- Introduction to Economics3m
- People Are Rational2m
- People Respond to Incentives1m
- Scarcity and Choice2m
- Marginal Analysis9m
- Allocative Efficiency, Productive Efficiency, and Equality7m
- Positive and Normative Analysis7m
- Microeconomics vs. Macroeconomics2m
- Factors of Production5m
- Circular Flow Diagram5m
- Graphing Review10m
- Percentage and Decimal Review4m
- Fractions Review2m

- 1. Reading and Understanding Graphs59m
- 2. Introductory Economic Models1h 10m
- 3. The Market Forces of Supply and Demand2h 26m
- Competitive Markets10m
- The Demand Curve13m
- Shifts in the Demand Curve24m
- Movement Along a Demand Curve5m
- The Supply Curve9m
- Shifts in the Supply Curve22m
- Movement Along a Supply Curve3m
- Market Equilibrium8m
- Using the Supply and Demand Curves to Find Equilibrium3m
- Effects of Surplus3m
- Effects of Shortage2m
- Supply and Demand: Quantitative Analysis40m

- 4. Elasticity2h 16m
- Percentage Change and Price Elasticity of Demand10m
- Elasticity and the Midpoint Method20m
- Price Elasticity of Demand on a Graph11m
- Determinants of Price Elasticity of Demand6m
- Total Revenue Test13m
- Total Revenue Along a Linear Demand Curve14m
- Income Elasticity of Demand23m
- Cross-Price Elasticity of Demand11m
- Price Elasticity of Supply12m
- Price Elasticity of Supply on a Graph3m
- Elasticity Summary9m

- 5. Consumer and Producer Surplus; Price Ceilings and Floors3h 45m
- Consumer Surplus and Willingness to Pay38m
- Producer Surplus and Willingness to Sell26m
- Economic Surplus and Efficiency18m
- Quantitative Analysis of Consumer and Producer Surplus at Equilibrium28m
- Price Ceilings, Price Floors, and Black Markets38m
- Quantitative Analysis of Price Ceilings and Price Floors: Finding Points20m
- Quantitative Analysis of Price Ceilings and Price Floors: Finding Areas54m

- 6. Introduction to Taxes and Subsidies1h 46m
- 7. Externalities1h 12m
- 8. The Types of Goods1h 13m
- 9. International Trade1h 16m
- 10. The Costs of Production2h 35m
- 11. Perfect Competition2h 23m
- Introduction to the Four Market Models2m
- Characteristics of Perfect Competition6m
- Revenue in Perfect Competition14m
- Perfect Competition Profit on the Graph20m
- Short Run Shutdown Decision33m
- Long Run Entry and Exit Decision18m
- Individual Supply Curve in the Short Run and Long Run6m
- Market Supply Curve in the Short Run and Long Run9m
- Long Run Equilibrium12m
- Perfect Competition and Efficiency15m
- Four Market Model Summary: Perfect Competition5m

- 12. Monopoly2h 13m
- Characteristics of Monopoly21m
- Monopoly Revenue12m
- Monopoly Profit on the Graph16m
- Monopoly Efficiency and Deadweight Loss20m
- Price Discrimination22m
- Antitrust Laws and Government Regulation of Monopolies11m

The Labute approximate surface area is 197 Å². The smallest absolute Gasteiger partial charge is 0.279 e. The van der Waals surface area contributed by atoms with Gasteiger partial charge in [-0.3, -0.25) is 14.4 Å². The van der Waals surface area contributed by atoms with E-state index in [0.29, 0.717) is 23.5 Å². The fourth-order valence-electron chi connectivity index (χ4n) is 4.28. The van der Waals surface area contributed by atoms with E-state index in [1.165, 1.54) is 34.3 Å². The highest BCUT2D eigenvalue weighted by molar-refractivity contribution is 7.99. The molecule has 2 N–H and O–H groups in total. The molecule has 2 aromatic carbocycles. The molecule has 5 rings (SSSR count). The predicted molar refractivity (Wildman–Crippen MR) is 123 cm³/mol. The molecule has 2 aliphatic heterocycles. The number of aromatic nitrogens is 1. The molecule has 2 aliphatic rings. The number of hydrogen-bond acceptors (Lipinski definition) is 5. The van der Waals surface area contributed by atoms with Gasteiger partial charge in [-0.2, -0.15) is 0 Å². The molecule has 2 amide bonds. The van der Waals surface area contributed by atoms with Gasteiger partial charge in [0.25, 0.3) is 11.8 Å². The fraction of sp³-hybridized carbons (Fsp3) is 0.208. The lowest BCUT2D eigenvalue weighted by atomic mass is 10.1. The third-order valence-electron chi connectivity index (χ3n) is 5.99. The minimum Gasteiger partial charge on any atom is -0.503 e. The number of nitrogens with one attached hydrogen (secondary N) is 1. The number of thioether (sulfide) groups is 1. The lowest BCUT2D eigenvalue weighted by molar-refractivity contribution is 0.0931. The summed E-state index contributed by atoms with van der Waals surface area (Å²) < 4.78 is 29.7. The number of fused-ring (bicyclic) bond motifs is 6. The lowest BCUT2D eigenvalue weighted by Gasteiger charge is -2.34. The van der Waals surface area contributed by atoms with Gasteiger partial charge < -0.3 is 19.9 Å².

- Mergers and the Herfindahl-Hirschman Index (HHI)17m
- Four Firm Concentration Ratio6m
- Four Market Model Summary: Monopoly4m

- 13. Monopolistic Competition1h 9m
- 14. Oligopoly1h 26m
- 15. Markets for the Factors of Production1h 33m
- The Production Function and Marginal Revenue Product16m
- Demand for Labor in Perfect Competition7m
- Shifts in Labor Demand13m
- Supply of Labor in Perfect Competition7m
- Shifts in Labor Supply5m
- Differences in Wages6m
- Discrimination6m
- Other Factors of Production: Land and Capital5m
- Unions6m
- Monopsony11m
- Bilateral Monopoly5m

- 16. Income Inequality and Poverty35m
- 17. Asymmetric Information, Voting, and Public Choice39m
- 18. Consumer Choice and Behavioral Economics1h 16m

# Perfect Competition Profit on the Graph - Online Tutor, Practice Problems & Exam Prep

To maximize profit, firms produce where marginal revenue equals marginal cost. This point indicates the optimal quantity, which can also minimize losses. Profit is calculated using the formula: (Price-Average Total Cost)Quantity. If price exceeds average total cost, profit occurs; if not, losses arise. Understanding these concepts is crucial for analyzing market structures and making informed production decisions in economics.

## It's not microeconomics until we bust out the graph!

### Profit on the Graph in Perfect Competition

#### Video transcript

If the firm decreases its production from Q2 to Q1, it will

If the price is P1, the firm maximizes profit by producing

If the price is P1, the firm is

### Here’s what students ask on this topic:

What is the profit-maximizing quantity in perfect competition?

The profit-maximizing quantity in perfect competition is where the marginal revenue (MR) equals the marginal cost (MC). This point indicates the optimal quantity of output that a firm should produce to maximize its profit or minimize its losses. In perfect competition, the price (P) is equal to the marginal revenue, so the firm will produce where P = MC. This ensures that the additional revenue from selling one more unit equals the additional cost of producing that unit, optimizing the firm's profit.

How do you calculate profit on a graph in perfect competition?